Another concussion prevention tool is to wear the proper safety equipment at all times and follow any safety instructions provided by your employer. If your sport requires a helmet, make sure it fits correctly. If mouth guards are available…wear it! In workplaces with risk of falls and other mechanisms of brain injury, use the safety harnesses and other tools provided and follow the correct usage for these tools. We’ve often heard it said that an ounce of prevention equals a pound of cure; if that saying is even close to true then in the world of concussions an ounce of prevention equals 2 pounds of cure!
Be mindful of your surroundings and watch out for potential hazards that can increase the risk of falls.
Finally, ensure that you have rehabilitated ALL the areas affected by your concussion. This might include ensuring that your agility and balance are trained. Perhaps it is your neck function, eye function, inner ear function, reaction time, cardiovascular ability, mental health, and any combination of these depending on your individual needs.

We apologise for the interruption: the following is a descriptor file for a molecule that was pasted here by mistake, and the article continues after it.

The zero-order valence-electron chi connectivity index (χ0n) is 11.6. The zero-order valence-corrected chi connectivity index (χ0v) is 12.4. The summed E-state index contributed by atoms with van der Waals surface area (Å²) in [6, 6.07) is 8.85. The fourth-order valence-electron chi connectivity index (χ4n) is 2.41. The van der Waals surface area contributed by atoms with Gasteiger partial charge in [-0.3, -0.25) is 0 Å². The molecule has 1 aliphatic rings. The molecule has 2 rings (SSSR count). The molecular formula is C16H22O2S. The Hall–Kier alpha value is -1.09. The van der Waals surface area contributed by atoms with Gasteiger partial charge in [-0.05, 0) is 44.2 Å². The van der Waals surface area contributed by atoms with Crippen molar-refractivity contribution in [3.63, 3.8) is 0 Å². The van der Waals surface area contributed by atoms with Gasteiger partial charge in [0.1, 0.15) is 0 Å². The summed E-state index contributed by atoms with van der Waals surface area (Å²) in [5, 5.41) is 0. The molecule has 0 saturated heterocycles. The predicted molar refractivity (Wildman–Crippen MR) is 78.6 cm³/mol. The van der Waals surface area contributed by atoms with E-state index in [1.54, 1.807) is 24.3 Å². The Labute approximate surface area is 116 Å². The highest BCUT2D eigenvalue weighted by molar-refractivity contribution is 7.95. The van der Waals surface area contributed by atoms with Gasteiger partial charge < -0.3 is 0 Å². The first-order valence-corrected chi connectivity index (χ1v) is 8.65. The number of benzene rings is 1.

Complete Concussion Care in Langford, Sooke, and Parkway
Concussions are traumatic brain injuries that should always be taken seriously and should involve a team treatment approach involving the patient, their doctor, an experienced concussion clinician, and the right tool.
If you suffer from any symptoms after a blow to the head or body, seek medical attention right away. Recognizing the symptoms and signs of a concussion is an important first step in taking action to protect yourself and your loved ones.
Use the right tools to fully assess your neck function and brain function after a concussion injury and before returning to life, sport or work.
If you have any further questions or concerns about concussions, speak to one of our Parkway team members specializing in concussion injuries. They will be able to provide guidance and advice that is tailored to your individual situation.
By following these steps, you can reduce your risk for future concussions and ensure that an existing concussion is treated quickly and thoroughly.